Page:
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Stephen Preece in front of a computer
Stephen Preece CChem FRSC


Chief chemist at EDF Energy, Stephen – who started as an apprentice – wholeheartedly endorses the vocational route into science.

Q: What does your role involve?

A: Just to put it into context, EDF Energy own and operate 15 of the 16 nuclear reactors in the UK, so that’s across eight power stations, and my role working with colleagues is to be the focus for chemistry across the fleet.

I will be looking at strategies that make sure we promote the management of chemistry both here in the centre and also at the fleet. I’ll be looking at training initiatives and training development of new and existing staff to make sure that we can continue to learn new skills and develop their progress. I’ve been involved in commissioning the writing of chemistry standards and technical governance documents, and then also ensuring that we have compliance against those as well.

And then finally I’ll be looking at areas of chemical safety. We have very concentrated acids and alkalis on our nuclear plants in huge volumes and people are working with those on a day-to-day basis. Most of them will be non-chemists so we need to make sure that where they are coming into contact with chemicals, they do so safely, for their own personal safety and also for that of their colleagues.

Stephen Preece

Q: How important is chemistry to EDF?

A: My role is very rewarding. I’m really fortunate in my role, I get to see chemistry happen in practice. I get to see the benefits of minimising corrosion in the plant, steel work lasting longer than it should do. I get to see the benefit of working with colleagues and seeing them developing their technical abilities. And keeping everyone operating safely – the benefit for us is that we can turn chemistry from a theoretical discipline into actual practice, and making a plant last longer, seeing it really happen in front of our eyes.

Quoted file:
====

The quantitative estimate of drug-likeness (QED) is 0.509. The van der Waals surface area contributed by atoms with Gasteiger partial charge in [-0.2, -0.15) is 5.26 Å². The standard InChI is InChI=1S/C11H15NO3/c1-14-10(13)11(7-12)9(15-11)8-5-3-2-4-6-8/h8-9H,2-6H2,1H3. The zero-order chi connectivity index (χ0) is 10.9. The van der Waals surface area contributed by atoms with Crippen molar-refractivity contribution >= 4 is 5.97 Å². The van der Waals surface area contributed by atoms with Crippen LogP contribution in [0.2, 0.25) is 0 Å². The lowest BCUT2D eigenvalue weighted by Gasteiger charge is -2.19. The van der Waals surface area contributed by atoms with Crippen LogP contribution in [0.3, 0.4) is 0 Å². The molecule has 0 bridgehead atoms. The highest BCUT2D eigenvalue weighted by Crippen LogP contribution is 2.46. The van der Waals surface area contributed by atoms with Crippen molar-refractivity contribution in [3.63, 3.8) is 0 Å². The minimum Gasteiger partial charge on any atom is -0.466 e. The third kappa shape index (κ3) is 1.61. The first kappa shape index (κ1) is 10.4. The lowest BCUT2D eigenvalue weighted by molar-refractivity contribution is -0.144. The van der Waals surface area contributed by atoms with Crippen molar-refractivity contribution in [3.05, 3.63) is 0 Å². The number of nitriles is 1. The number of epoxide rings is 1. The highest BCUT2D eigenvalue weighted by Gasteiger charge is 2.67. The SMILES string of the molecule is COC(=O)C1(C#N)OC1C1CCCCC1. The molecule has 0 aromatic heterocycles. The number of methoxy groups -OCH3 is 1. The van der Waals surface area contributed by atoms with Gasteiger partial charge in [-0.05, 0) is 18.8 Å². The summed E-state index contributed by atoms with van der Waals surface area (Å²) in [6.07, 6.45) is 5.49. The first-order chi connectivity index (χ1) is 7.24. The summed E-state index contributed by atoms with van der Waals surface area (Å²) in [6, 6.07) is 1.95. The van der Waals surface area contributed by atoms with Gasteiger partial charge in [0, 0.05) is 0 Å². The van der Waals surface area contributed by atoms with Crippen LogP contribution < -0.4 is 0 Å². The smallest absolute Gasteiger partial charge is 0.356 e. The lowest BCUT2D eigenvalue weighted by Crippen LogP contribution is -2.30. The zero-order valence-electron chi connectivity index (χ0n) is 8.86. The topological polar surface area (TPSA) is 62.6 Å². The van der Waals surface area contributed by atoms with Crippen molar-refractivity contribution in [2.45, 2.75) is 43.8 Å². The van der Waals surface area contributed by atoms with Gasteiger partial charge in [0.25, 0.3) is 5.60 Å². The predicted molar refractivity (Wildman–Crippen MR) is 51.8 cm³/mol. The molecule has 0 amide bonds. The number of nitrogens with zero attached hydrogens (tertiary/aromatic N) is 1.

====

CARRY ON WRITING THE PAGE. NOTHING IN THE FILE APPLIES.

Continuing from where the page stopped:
Q: How did you get to where you are today?

A: I started as an 18 year-old back in what was called the Central Electricity Generating Board (CEGB) at the time, straight from school. I did a couple of A-levels (one of them was chemistry – not magnificently passed!) but it was enough to get me onto an apprenticeship for the CEGB. So I spent my first couple of years doing a part-time HNC, which was sponsored by the company at the time, at a local secondary college in Chatham in Kent. I think it’s still running now.

I did quite well at that and I also was doing well at work in terms of the other parts of the apprenticeship, and so I got agreement and sponsorship to carry on for a further three years to do the Royal Society of Chemistry’s own degree at that time. I don’t think they run it any more, it was called the GRSC (Graduate of the Royal Society of Chemistry) Part I and Part II, and that was a further three years’ day release."

Q: Have you always worked in chemistry?

A: I did start off with chemistry and I’ve often come back to a chemistry department but I’ve worked in inspection departments, engineering departments, training. I’ve worked at a power station. So I think the emphasis for my career has been variety. I’ve been very fortunate, probably because we’re in a big company, to work in many departments outside my discipline. And from that I’ve picked up lots of different experiences that have been really helpful to me in my current role.